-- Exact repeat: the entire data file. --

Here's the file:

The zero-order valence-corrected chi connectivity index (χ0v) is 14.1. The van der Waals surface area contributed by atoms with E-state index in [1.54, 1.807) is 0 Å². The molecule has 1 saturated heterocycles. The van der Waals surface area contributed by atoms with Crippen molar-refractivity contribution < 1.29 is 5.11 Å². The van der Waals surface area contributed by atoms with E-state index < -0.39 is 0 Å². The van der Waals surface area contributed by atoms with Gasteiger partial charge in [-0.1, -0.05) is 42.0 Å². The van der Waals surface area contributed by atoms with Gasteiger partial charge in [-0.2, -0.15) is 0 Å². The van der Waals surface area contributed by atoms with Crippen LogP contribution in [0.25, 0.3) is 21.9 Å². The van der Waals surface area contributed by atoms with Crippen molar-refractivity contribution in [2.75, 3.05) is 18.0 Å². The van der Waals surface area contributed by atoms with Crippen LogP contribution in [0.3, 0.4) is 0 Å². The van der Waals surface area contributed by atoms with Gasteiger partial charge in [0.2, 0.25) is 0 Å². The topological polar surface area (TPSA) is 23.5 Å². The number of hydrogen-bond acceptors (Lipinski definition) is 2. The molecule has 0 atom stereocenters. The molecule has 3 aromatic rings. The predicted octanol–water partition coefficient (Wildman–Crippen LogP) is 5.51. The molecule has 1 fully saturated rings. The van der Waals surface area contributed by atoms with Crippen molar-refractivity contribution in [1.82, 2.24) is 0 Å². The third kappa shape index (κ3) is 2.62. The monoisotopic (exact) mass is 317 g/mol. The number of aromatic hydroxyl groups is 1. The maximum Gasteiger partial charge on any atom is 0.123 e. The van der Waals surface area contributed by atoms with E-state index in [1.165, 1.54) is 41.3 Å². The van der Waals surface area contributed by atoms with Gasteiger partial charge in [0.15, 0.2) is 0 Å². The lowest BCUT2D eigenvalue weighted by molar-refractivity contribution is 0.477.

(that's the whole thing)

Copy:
The zero-order valence-corrected chi connectivity index (χ0v) is 14.1. The van der Waals surface area contributed by atoms with E-state index in [1.54, 1.807) is 0 Å². The molecule has 1 saturated heterocycles. The van der Waals surface area contributed by atoms with Crippen molar-refractivity contribution < 1.29 is 5.11 Å². The van der Waals surface area contributed by atoms with E-state index < -0.39 is 0 Å². The van der Waals surface area contributed by atoms with Gasteiger partial charge in [-0.1, -0.05) is 42.0 Å². The van der Waals surface area contributed by atoms with Gasteiger partial charge in [-0.2, -0.15) is 0 Å². The van der Waals surface area contributed by atoms with Crippen LogP contribution in [0.25, 0.3) is 21.9 Å². The van der Waals surface area contributed by atoms with Crippen molar-refractivity contribution in [2.75, 3.05) is 18.0 Å². The van der Waals surface area contributed by atoms with Crippen LogP contribution in [0.3, 0.4) is 0 Å². The van der Waals surface area contributed by atoms with Gasteiger partial charge in [0.2, 0.25) is 0 Å². The topological polar surface area (TPSA) is 23.5 Å². The number of hydrogen-bond acceptors (Lipinski definition) is 2. The molecule has 0 atom stereocenters. The molecule has 3 aromatic rings. The predicted octanol–water partition coefficient (Wildman–Crippen LogP) is 5.51. The molecule has 1 fully saturated rings. The van der Waals surface area contributed by atoms with Crippen molar-refractivity contribution in [1.82, 2.24) is 0 Å². The third kappa shape index (κ3) is 2.62. The monoisotopic (exact) mass is 317 g/mol. The number of aromatic hydroxyl groups is 1. The maximum Gasteiger partial charge on any atom is 0.123 e. The van der Waals surface area contributed by atoms with E-state index in [1.165, 1.54) is 41.3 Å². The van der Waals surface area contributed by atoms with Gasteiger partial charge in [0.15, 0.2) is 0 Å². The lowest BCUT2D eigenvalue weighted by molar-refractivity contribution is 0.477.